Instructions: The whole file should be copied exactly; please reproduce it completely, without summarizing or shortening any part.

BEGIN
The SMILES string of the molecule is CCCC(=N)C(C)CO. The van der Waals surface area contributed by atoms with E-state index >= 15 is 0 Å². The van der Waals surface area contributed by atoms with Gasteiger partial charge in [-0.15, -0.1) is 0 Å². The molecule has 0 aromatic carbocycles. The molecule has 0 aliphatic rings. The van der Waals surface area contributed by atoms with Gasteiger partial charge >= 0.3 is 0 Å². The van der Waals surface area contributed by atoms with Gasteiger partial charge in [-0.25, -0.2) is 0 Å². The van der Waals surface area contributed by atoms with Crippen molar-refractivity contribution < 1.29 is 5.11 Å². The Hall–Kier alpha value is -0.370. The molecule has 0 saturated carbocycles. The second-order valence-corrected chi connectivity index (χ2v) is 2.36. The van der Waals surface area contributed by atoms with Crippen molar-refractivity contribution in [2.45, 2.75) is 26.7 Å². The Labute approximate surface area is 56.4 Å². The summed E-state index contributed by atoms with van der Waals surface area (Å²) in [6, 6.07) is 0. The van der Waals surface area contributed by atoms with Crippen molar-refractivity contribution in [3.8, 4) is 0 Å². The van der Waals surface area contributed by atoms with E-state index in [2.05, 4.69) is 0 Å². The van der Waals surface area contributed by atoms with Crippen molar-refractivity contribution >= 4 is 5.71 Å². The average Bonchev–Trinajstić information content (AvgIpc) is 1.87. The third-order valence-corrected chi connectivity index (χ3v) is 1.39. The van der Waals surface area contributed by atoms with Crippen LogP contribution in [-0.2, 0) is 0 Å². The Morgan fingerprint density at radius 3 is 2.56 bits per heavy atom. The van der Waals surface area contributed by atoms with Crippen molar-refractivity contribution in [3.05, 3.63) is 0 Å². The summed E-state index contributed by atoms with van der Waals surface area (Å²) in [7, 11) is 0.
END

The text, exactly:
The SMILES string of the molecule is CCCC(=N)C(C)CO. The van der Waals surface area contributed by atoms with E-state index >= 15 is 0 Å². The van der Waals surface area contributed by atoms with Gasteiger partial charge in [-0.15, -0.1) is 0 Å². The molecule has 0 aromatic carbocycles. The molecule has 0 aliphatic rings. The van der Waals surface area contributed by atoms with Gasteiger partial charge >= 0.3 is 0 Å². The van der Waals surface area contributed by atoms with Gasteiger partial charge in [-0.25, -0.2) is 0 Å². The van der Waals surface area contributed by atoms with Crippen molar-refractivity contribution < 1.29 is 5.11 Å². The Hall–Kier alpha value is -0.370. The molecule has 0 saturated carbocycles. The second-order valence-corrected chi connectivity index (χ2v) is 2.36. The van der Waals surface area contributed by atoms with Crippen molar-refractivity contribution in [2.45, 2.75) is 26.7 Å². The Labute approximate surface area is 56.4 Å². The summed E-state index contributed by atoms with van der Waals surface area (Å²) in [6, 6.07) is 0. The van der Waals surface area contributed by atoms with Crippen molar-refractivity contribution in [3.8, 4) is 0 Å². The van der Waals surface area contributed by atoms with E-state index in [2.05, 4.69) is 0 Å². The van der Waals surface area contributed by atoms with Crippen molar-refractivity contribution >= 4 is 5.71 Å². The average Bonchev–Trinajstić information content (AvgIpc) is 1.87. The third-order valence-corrected chi connectivity index (χ3v) is 1.39. The van der Waals surface area contributed by atoms with Crippen LogP contribution in [-0.2, 0) is 0 Å². The Morgan fingerprint density at radius 3 is 2.56 bits per heavy atom. The van der Waals surface area contributed by atoms with Crippen molar-refractivity contribution in [3.05, 3.63) is 0 Å². The summed E-state index contributed by atoms with van der Waals surface area (Å²) in [7, 11) is 0.